"Let's Hear It for the [Rustbelt] Tour, It's Been an Incredible Success"
Kristy lent a critical eye to my examination of the AWOS display in the clubhouse at the Williamson-Sodus Airport. It indicated wind of variable westerly direction in the low teens gusting to 19 knots. I was more concerned with the ceiling (1500') and whether I could still get an IFR clearance in the air or if I needed to get my clearance on the ground by phone.
"Gusting to ninteen?" she queried with an edge to her voice. It was 7:00 in the morning and too early to cope with wind gusts, especially without coffee.
Still fixated on the cloud ceiling while weighing my options, I tossed out an off-handed placation. "I don't worry much until it starts gusting over 20 knots."
Famous last words.
Surface gusting was merely a symptom of what was occurring aloft. Faced with a significant headwind from the west, we would not be able to make our first stop in Kalamazoo, MI without an intermediate fuel stop. That was a first. I had chosen Coleman A Young Municipal (nee Detroit City Airport, KDET) for that stop because it was towered (easier for IFR operations), immediately across the Canadian border, reputedly friendly and convenient, and had the least expensive avgas in the region ($4.50/gal, self-serve).
From Kalamazoo, the next stop would be Chicago, specifically Gary / Chicago International (GYY) in Gary, Indiana where the big city was either a $40 Uber ride or a quick trip on the South Shore Line away.
|We departed Sodus on a cold June morning. Photo by Kristy.|
|Date||Aircraft||Route of Flight||Time (hrs)||Total (hrs)|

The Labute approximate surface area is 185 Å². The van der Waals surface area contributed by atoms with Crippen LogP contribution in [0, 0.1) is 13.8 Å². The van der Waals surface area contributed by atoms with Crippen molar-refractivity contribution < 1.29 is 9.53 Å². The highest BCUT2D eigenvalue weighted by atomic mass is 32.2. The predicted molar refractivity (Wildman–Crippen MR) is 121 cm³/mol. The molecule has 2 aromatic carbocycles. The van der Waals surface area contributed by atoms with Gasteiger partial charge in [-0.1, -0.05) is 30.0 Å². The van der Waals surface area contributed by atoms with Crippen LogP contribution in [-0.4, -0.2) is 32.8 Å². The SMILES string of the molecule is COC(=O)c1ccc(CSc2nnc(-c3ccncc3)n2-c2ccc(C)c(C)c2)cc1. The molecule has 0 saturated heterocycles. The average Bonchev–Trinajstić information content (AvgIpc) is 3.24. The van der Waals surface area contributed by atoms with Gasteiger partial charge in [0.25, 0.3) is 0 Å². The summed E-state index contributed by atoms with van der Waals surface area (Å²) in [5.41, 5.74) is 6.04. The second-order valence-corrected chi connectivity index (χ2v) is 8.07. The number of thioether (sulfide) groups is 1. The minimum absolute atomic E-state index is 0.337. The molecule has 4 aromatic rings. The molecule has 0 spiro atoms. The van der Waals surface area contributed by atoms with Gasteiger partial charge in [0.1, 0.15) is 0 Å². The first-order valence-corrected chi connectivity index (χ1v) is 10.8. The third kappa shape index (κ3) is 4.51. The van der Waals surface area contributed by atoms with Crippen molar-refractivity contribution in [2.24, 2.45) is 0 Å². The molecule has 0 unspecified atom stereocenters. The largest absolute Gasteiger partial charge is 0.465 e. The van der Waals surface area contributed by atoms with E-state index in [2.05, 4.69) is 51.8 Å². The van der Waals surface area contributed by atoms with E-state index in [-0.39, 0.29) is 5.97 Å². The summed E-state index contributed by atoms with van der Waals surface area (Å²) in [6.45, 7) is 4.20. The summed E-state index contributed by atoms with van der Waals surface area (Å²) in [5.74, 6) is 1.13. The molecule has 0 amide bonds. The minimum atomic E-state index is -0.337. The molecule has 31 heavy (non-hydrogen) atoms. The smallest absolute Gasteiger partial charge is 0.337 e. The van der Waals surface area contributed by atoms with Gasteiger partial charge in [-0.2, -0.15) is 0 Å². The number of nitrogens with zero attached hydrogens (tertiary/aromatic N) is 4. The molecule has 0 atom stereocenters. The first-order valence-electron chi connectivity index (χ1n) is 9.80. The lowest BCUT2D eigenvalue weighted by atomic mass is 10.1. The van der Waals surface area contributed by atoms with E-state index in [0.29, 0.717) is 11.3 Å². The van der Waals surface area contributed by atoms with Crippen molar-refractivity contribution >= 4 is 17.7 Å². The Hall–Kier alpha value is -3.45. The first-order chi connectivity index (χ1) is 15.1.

|14 Jun 2019||N21481||SDC (Sodus, NY) - DET (Detroit, MI)||3.3||1961.4|
With the engine running, the gusty wind mauled the propeller and caused the engine to surge. "Wind one five knots gust two two. Wind variable between two three zero and three one zero," droned the AWOS as I ran the pre-departure checklist.
"It's gusting over twenty knots," Kristy interjected. She left unsaid the bit about twenty knots being my threshold for concern, but her meaning was clear.
Ugh. I explained that twenty was not a hard stop, but a threshold where I started paying more attention. I am not certain that she was fully satisfied with that explanation, even when I pushed the throttle up to the firewall. With three people, baggage for the weekend, and full fuel, the Warrior was just shy of maximum gross weight and not at all enthusiastic about breaking ground. Once she did, I pushed the nose over to increase speed before penetrating the shear layer at treetop height. Despite the wind conditions, the climb was remarkably smooth.
I requested clearance from Rochester while airborne, still somewhat anxious that the ceiling was too low. "Reaching two thousand feet, cleared to the Detroit City Airport as filed. Climb and maintain four thousand," Approach responded. That was how I learned that the minimum vectoring altitude (MVA) for the Sodus area is 2,000 feet. Good to know.
We spent only a few minutes in the clouds before the ceiling began to unravel, providing peeks of Rochester and the surrounding metropolitan area.
With one minor vector to accommodate Rochester's departure corridor, we were soon direct to Detroit across Canada.
At altitude, Warrior 481 was making 120 knots true airspeed. Across the ground, however, our speed fluttered in the low eighty knot range as we fought the current. I calculated three hours and fifteen minutes to Detroit, nearly an hour longer than what we would normally require.
|Wait! Where's The Bear?|
|Oh! There she is. Either that or there's a new mole on my shoulder wearing its own headset.|
West of Rochester, we left the clouds behind for the remainder of the day. Over Canada, it was as though we were flying on a completely different planet from the one we departed that morning. Despite the strong headwind, the air was smooth and the flying very pleasant.
Although the atmosphere was calm, turmoil created by the passing weather was still apparent from silt churned up along the northern Lake Erie shore. We took solace in the knowledge that we were headed toward better weather -- or so we naively thought at the time.